Zak Crawley sets the tone for England before Australia hit back in Ashes
Zak Crawley got England’s Ashes summer off to a vibrant start at Edgbaston, smashing the first ball of the series for four and posting a dashing half-century before falling to the final delivery of the opening morning.
The hosts won the toss and chose to bat, making good on their promises to play proactive cricket as they raced along to 124 for three at lunch in the first LV= Insurance Test.
Crawley, whose inconsistent form has drawn intense scrutiny over his place, repaid the selectors’ faith with an agenda-setting 61 of 73 balls, but when Scott Boland had him caught off the glove with the final act of the session it was a huge moment for the tourists.
Ben Duckett (12) and Ollie Pope (31) also fell, leaving Joe Root in charge of carrying the fight in the afternoon.
The first ball of the Ashes has acquired a mythology of its own over the years, with most of the memorable moments falling in Australia’s favour.
From Michael Slater slashing Phil DeFreitas for four in 1994, Steve Harmison serving up a massive wide in 2006 and Mitchell Starc smashing Rory Burns’ leg stump 18 months ago, they are etched into the story of the series.
But this time it was England who stamped their authority on proceedings from the off, Crawley crashing Australia captain Pat Cummins to the cover boundary in personification of England’s ‘Bazball’ philosophy.
A capacity crowd of 25,000 roared their approval and one of the most anticipated series in recent years was off and running in style.
Crawley welcomed Josh Hazlewood, recalled in place of Mitchell Starc, in similar fashion as he flicked four more through square-leg.
The jovial start was punctured in the fourth over when Duckett made an early exit, chopping Hazlewood past his own stumps then chasing the next delivery. Slanted away towards the cordon, it clipped the outside edge and settled in Alex Carey’s gloves.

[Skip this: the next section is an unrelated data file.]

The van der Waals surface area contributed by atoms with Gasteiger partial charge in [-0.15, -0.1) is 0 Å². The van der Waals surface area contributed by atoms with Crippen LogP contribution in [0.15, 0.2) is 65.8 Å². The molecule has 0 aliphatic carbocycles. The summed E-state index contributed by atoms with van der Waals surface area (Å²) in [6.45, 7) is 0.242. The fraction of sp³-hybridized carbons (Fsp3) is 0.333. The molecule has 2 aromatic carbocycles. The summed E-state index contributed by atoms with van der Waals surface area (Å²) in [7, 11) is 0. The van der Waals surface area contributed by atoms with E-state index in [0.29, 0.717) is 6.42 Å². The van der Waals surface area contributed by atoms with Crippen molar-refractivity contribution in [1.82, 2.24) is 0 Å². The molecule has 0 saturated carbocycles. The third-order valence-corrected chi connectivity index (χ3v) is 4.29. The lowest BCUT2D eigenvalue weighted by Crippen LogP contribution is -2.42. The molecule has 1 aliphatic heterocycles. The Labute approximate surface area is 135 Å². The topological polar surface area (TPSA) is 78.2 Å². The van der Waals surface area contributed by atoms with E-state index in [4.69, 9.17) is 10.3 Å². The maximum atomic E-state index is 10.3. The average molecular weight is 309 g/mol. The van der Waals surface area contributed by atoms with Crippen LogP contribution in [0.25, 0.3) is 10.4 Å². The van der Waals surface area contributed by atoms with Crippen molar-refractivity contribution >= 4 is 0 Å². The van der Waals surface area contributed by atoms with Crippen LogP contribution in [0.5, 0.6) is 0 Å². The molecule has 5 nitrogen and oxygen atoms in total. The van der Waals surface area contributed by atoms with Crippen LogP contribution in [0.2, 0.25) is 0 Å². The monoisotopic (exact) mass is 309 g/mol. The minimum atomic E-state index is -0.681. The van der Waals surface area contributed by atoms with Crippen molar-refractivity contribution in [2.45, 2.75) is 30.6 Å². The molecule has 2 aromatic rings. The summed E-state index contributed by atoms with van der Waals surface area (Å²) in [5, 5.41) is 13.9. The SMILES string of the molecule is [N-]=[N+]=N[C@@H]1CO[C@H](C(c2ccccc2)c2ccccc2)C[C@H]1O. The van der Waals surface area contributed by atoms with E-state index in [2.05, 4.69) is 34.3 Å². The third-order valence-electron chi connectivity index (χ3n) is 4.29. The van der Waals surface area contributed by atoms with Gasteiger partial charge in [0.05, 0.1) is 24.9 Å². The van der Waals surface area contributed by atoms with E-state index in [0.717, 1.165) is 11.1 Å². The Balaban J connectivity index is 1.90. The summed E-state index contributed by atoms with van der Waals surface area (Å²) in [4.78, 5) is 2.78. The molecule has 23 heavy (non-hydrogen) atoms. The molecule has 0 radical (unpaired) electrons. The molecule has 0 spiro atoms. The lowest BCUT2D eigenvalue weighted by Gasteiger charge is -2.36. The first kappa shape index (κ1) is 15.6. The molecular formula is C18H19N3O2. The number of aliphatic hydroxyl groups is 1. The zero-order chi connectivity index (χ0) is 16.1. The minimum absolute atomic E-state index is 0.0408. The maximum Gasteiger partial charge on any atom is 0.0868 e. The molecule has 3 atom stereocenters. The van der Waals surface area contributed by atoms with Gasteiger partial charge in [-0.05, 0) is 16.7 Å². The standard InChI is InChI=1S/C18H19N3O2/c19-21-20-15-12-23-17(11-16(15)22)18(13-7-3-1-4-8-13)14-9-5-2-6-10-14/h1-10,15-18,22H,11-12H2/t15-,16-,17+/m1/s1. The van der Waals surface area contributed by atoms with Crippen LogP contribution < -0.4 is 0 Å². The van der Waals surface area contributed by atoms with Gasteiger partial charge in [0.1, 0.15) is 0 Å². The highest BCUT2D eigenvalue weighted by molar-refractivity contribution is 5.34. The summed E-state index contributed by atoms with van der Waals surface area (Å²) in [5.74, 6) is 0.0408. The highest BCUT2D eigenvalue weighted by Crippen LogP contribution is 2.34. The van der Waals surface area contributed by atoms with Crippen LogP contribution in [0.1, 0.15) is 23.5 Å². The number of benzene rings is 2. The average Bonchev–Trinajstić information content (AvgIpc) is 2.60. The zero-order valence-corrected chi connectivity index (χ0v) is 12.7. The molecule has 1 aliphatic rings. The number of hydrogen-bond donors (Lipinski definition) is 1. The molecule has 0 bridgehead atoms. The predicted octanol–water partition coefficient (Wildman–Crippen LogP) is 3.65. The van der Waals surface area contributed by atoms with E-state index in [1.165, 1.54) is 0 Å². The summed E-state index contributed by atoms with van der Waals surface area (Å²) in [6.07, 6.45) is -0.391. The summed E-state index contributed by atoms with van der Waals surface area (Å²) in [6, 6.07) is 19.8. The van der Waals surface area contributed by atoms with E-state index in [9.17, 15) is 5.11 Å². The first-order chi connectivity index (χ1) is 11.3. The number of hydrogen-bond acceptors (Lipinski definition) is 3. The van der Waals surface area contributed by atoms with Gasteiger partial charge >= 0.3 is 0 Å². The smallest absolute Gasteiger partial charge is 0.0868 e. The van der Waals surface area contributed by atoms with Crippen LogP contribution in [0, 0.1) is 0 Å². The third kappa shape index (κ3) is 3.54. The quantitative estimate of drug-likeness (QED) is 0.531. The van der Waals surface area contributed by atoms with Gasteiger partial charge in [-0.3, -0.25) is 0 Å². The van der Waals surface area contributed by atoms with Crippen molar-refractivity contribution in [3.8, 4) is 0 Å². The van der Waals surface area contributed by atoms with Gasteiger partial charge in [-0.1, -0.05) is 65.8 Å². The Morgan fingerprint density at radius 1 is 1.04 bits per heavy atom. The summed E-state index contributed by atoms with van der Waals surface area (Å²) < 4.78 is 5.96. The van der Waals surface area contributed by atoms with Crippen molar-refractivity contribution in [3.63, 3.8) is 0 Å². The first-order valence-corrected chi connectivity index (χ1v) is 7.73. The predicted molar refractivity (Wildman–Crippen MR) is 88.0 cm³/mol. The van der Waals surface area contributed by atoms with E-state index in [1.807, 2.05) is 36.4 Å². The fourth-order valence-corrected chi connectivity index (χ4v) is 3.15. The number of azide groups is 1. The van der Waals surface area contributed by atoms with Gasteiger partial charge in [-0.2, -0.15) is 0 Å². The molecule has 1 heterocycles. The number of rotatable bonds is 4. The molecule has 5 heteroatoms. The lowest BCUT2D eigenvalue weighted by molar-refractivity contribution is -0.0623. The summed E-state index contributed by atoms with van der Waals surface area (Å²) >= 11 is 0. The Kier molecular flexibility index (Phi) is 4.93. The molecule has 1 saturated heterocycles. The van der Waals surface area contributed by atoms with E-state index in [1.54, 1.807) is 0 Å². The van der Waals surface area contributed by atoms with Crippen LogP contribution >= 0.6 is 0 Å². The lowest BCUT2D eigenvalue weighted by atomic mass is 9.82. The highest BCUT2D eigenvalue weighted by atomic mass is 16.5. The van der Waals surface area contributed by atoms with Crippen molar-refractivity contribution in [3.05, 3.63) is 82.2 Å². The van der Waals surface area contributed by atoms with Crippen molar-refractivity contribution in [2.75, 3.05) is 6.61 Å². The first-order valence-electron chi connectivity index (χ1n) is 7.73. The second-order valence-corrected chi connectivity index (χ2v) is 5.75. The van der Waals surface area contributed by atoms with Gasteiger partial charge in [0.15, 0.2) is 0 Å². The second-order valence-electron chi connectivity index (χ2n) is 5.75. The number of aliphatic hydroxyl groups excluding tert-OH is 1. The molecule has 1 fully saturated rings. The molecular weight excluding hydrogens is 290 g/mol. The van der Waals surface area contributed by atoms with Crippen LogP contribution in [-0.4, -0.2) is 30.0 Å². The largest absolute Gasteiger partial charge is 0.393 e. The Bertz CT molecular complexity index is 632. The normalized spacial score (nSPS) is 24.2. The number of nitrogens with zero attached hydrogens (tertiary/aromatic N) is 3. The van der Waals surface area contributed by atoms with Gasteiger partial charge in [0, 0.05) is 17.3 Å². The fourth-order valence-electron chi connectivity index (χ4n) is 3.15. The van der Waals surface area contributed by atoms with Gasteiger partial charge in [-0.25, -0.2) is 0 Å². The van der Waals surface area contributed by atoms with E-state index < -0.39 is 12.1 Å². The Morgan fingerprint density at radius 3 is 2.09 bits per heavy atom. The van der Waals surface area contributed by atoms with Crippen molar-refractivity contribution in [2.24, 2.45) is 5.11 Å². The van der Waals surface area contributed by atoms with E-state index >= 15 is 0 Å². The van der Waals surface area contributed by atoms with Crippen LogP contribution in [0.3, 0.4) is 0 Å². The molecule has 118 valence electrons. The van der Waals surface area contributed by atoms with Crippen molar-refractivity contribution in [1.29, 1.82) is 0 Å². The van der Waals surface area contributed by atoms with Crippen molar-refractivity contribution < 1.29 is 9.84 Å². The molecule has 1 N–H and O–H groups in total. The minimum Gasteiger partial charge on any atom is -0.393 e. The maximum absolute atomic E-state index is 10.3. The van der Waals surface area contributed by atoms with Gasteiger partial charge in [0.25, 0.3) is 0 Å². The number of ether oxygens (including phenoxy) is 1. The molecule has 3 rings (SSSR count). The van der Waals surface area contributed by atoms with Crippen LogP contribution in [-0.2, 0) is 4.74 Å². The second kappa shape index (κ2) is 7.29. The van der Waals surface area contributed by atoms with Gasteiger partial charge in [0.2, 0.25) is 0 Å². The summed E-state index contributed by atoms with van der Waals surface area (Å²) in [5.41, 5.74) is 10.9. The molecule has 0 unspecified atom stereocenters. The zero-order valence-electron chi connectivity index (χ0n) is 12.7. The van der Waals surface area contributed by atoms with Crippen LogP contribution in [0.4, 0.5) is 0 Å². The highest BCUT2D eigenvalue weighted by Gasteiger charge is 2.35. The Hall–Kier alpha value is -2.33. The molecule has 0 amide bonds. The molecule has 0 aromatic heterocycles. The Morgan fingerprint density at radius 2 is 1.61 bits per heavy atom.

To their credit, England refused to be rattled. Crawley and Pope ran eagerly, snapping up singles as Australia reverted quickly to defensive, deep fields.
Crawley was in his element, welcoming Nathan Lyon’s arrival after just 10 overs with a reverse sweep and a sweet drive down the ground.
When the metronomic Boland joined the attack there was more of the same, Crawley driving him on the up then cutting deftly behind square as the run-rate raced along.
Australia appeared to miss a trick when Crawley had 40, failing to appeal for an apparent caught behind that showed up on UltraEdge while going unnoticed on the field.
The second-wicket partnership eased to 70 as Australia remained oddly passive, but Lyon was on hand to make an important breakthrough.
Pope had breezed his way to 31 when he was hit in front of leg stump by a flatter delivery from the spinner, whose initial appeal was waved away then upheld by DRS.
Crawley’s 50 and the team hundred left England in a strong position as the interval loomed, only for Boland to muster some extra bounce and flick the batter’s glove in the closing over.